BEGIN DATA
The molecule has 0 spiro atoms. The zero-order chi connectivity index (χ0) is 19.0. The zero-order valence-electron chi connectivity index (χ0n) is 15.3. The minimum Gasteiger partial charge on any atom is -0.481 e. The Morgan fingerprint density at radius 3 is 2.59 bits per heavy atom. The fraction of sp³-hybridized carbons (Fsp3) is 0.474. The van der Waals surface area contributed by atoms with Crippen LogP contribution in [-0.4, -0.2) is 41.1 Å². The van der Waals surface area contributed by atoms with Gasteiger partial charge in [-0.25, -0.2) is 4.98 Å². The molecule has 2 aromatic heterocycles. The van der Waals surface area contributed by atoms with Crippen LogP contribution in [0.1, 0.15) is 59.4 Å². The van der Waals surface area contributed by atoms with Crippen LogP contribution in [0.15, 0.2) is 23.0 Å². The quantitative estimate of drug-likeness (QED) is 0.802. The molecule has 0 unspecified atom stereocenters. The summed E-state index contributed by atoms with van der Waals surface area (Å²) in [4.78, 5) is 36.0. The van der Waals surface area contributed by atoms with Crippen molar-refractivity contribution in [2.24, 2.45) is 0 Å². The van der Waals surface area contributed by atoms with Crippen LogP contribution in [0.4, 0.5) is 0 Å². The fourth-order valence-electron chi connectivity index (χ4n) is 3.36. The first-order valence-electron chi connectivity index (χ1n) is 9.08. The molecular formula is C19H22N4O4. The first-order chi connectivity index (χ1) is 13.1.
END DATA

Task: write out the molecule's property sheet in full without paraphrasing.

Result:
The molecule has 0 spiro atoms. The zero-order chi connectivity index (χ0) is 19.0. The zero-order valence-electron chi connectivity index (χ0n) is 15.3. The minimum Gasteiger partial charge on any atom is -0.481 e. The Morgan fingerprint density at radius 3 is 2.59 bits per heavy atom. The fraction of sp³-hybridized carbons (Fsp3) is 0.474. The van der Waals surface area contributed by atoms with Crippen LogP contribution in [-0.4, -0.2) is 41.1 Å². The van der Waals surface area contributed by atoms with Gasteiger partial charge in [-0.25, -0.2) is 4.98 Å². The molecule has 2 aromatic heterocycles. The van der Waals surface area contributed by atoms with Crippen LogP contribution in [0.1, 0.15) is 59.4 Å². The van der Waals surface area contributed by atoms with Crippen LogP contribution in [0.15, 0.2) is 23.0 Å². The quantitative estimate of drug-likeness (QED) is 0.802. The molecule has 0 unspecified atom stereocenters. The summed E-state index contributed by atoms with van der Waals surface area (Å²) in [4.78, 5) is 36.0. The van der Waals surface area contributed by atoms with Crippen molar-refractivity contribution in [2.24, 2.45) is 0 Å². The van der Waals surface area contributed by atoms with Crippen LogP contribution in [0.4, 0.5) is 0 Å². The fourth-order valence-electron chi connectivity index (χ4n) is 3.36. The first-order valence-electron chi connectivity index (χ1n) is 9.08. The molecular formula is C19H22N4O4. The first-order chi connectivity index (χ1) is 13.1.